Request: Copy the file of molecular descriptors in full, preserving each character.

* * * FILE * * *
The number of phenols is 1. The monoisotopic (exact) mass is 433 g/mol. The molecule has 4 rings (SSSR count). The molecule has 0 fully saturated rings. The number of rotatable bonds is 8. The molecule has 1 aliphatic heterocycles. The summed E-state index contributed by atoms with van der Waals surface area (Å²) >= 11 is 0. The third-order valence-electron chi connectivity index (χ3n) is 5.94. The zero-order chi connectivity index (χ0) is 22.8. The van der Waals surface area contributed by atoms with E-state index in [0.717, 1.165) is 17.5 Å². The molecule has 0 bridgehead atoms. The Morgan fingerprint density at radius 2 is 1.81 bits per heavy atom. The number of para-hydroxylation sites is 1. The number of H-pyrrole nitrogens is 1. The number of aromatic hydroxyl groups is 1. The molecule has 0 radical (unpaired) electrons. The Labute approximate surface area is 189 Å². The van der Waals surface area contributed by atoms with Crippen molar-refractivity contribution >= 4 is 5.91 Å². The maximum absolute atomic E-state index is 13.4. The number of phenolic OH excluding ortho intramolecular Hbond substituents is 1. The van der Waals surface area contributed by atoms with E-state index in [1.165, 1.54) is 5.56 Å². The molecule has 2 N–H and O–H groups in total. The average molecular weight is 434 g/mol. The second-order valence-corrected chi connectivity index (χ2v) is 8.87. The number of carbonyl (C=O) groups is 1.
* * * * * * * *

The number of phenols is 1. The monoisotopic (exact) mass is 433 g/mol. The molecule has 4 rings (SSSR count). The molecule has 0 fully saturated rings. The number of rotatable bonds is 8. The molecule has 1 aliphatic heterocycles. The summed E-state index contributed by atoms with van der Waals surface area (Å²) >= 11 is 0. The third-order valence-electron chi connectivity index (χ3n) is 5.94. The zero-order chi connectivity index (χ0) is 22.8. The van der Waals surface area contributed by atoms with E-state index in [0.717, 1.165) is 17.5 Å². The molecule has 0 bridgehead atoms. The Morgan fingerprint density at radius 2 is 1.81 bits per heavy atom. The number of para-hydroxylation sites is 1. The number of H-pyrrole nitrogens is 1. The number of aromatic hydroxyl groups is 1. The molecule has 0 radical (unpaired) electrons. The Labute approximate surface area is 189 Å². The van der Waals surface area contributed by atoms with Crippen molar-refractivity contribution >= 4 is 5.91 Å². The maximum absolute atomic E-state index is 13.4. The number of phenolic OH excluding ortho intramolecular Hbond substituents is 1. The van der Waals surface area contributed by atoms with E-state index in [1.165, 1.54) is 5.56 Å². The molecule has 2 N–H and O–H groups in total. The average molecular weight is 434 g/mol. The second-order valence-corrected chi connectivity index (χ2v) is 8.87. The number of carbonyl (C=O) groups is 1.